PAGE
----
Licensed to kill? Not a single badger has been shot two months into cull

Tuberculosis (TB) is a disease which develops slowly, spreading from the lungs to other organs. In cattle (Bos primigenius) it’s called bovine tuberculosis (bTB), caused by the bacterium Mycobacterium bovis.

Joanne Pugh at the Farmers Guardian explains how bTB works. As well as M. bovis, there are M. tuberculosis which is the human pathogen and M. avium which is a bird pathogen.

As Ms Pugh explains, people can catch M. bovis from milk when the disease lesions have spread to the cow’s udder. Other mammals including the Eurasian badger (Meles meles) can catch M. bovis from droplets when the cow coughs.

Some people blame badgers for a continuing, increasing problem of bTB in British cattle. That problem is at its worst in the West Country (South West England). So it’s in the West Country that farmers care most about plans to cull (kill) badgers by shooting them. You can see more under my tags ‘badger’ and ‘tuberculosis’.

M. meles is a native species here in Britain. It’s protected by law, so you’re not allowed to kill it without a licence. Attmpts to start ‘pilot culls’ have been failing for several years already. Here’s a report about how culling didn’t start in 2010. It didn’t start in 2011 either. In September 2012 a licence to shoot badgers was awarded. Six weeks later, in October, before any badgers were shot, the cull was put on hold over the winter. Eight months later, in June 2013, more licences were awarded and the cull was supposed to start at last. It still hasn’t started.

I’ve written about why I think shooting badgers is a daft idea. I’m glad to see news of restrictions on cattle movements. According to the science, as I’ve said, restrictions on cattle movements are expected to be the best way forward.

The tightened restrictions were announced by our Minister of State for Agriculture and Food, David Heath, a Liberal Democrat (Lib Dem). His boss is our Secretary of State for Environment Food and Rural Affairs, Owen Paterson, a Conservative (Tory) who ordered the badger cull. Tories and Lib Dems are in power here, in a Tory-led coalition. I mostly avoid blogging about politics but I’ll say that, in my opinion, the Tories are using the Lib Dems as their fall guys. I think the badger cull is one example of this.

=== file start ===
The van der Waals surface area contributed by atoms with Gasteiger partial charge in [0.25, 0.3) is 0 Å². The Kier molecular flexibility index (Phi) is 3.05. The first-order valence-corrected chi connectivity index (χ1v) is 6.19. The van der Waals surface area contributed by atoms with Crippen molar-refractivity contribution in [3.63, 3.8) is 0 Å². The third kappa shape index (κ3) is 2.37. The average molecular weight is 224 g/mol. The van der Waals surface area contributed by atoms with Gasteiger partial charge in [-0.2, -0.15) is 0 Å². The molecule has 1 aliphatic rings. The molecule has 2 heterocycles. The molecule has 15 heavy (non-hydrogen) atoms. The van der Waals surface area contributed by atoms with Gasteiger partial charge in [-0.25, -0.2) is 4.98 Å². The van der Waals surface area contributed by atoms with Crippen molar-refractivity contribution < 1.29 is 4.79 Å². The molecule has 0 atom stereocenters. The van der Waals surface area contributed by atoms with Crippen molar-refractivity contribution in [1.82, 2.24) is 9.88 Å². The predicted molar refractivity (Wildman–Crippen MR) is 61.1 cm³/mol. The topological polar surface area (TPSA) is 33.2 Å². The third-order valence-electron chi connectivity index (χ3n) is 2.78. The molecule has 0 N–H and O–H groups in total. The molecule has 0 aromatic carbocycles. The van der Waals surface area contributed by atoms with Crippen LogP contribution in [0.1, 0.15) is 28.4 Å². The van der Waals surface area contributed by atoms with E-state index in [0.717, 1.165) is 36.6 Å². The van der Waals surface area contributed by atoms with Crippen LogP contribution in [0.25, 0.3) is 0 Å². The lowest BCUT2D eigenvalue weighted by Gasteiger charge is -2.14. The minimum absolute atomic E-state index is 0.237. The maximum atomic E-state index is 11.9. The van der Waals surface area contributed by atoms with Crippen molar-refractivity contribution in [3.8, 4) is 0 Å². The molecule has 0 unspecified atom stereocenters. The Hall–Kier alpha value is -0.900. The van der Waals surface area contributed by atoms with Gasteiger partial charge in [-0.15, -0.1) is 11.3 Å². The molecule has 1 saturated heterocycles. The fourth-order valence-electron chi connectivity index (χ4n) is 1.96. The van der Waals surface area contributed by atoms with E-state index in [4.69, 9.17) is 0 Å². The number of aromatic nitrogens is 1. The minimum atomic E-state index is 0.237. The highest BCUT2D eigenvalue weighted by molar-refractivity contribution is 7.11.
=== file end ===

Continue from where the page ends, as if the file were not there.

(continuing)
That wasn’t a typo. I said that the Tories are using the Lib Dems as their fall guys over the badger cull. I said that because the cull is popular with some farmers, represented by the National Farmers Union (NFU), but it’s unpopular with some of the general public. Mr Paterson is walking a tightrope here. Hey, that’s his job! He’s a career politician. So is Mr Heath.

Here’s a farming perspective. Andy Greenwood at This Is Cornwall told us this week that badgers aren’t actually being shot, yet, and that West Country farmers are frustrated about it.

Here’s another perspective. The Badger Trust told us this week about press releases from our Department of Environment Food and Rural Affairs (DEFRA). Mr Paterson is head of DEFRA and Mr Heath works there. The Badger Trust comments on the DEFRA press releases, concluding that ‘Badgers are a drop in [the] ocean of [the bTB] muddle.’

About argylesock

I wrote a PhD about veterinary parasitology so that's the starting point for this blog. But I'm now branching out into other areas of biology and into popular science writing. I'll write here about science that happens in landscapes, particularly farmland, and about science involving interspecific interactions. Datasets and statistics get my attention. Exactly where this blog will lead? That's a journey that I'm on and I hope you'll come with me.
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7 Responses to Licensed to kill? Not a single badger has been shot two months into cull

  1. Finn says:

    That’s the kind of cull I like!

    Like going fishing without putting a hook on your line 🙂

  2. Pingback: Badger cull is to start tomorrow night | Science on the Land

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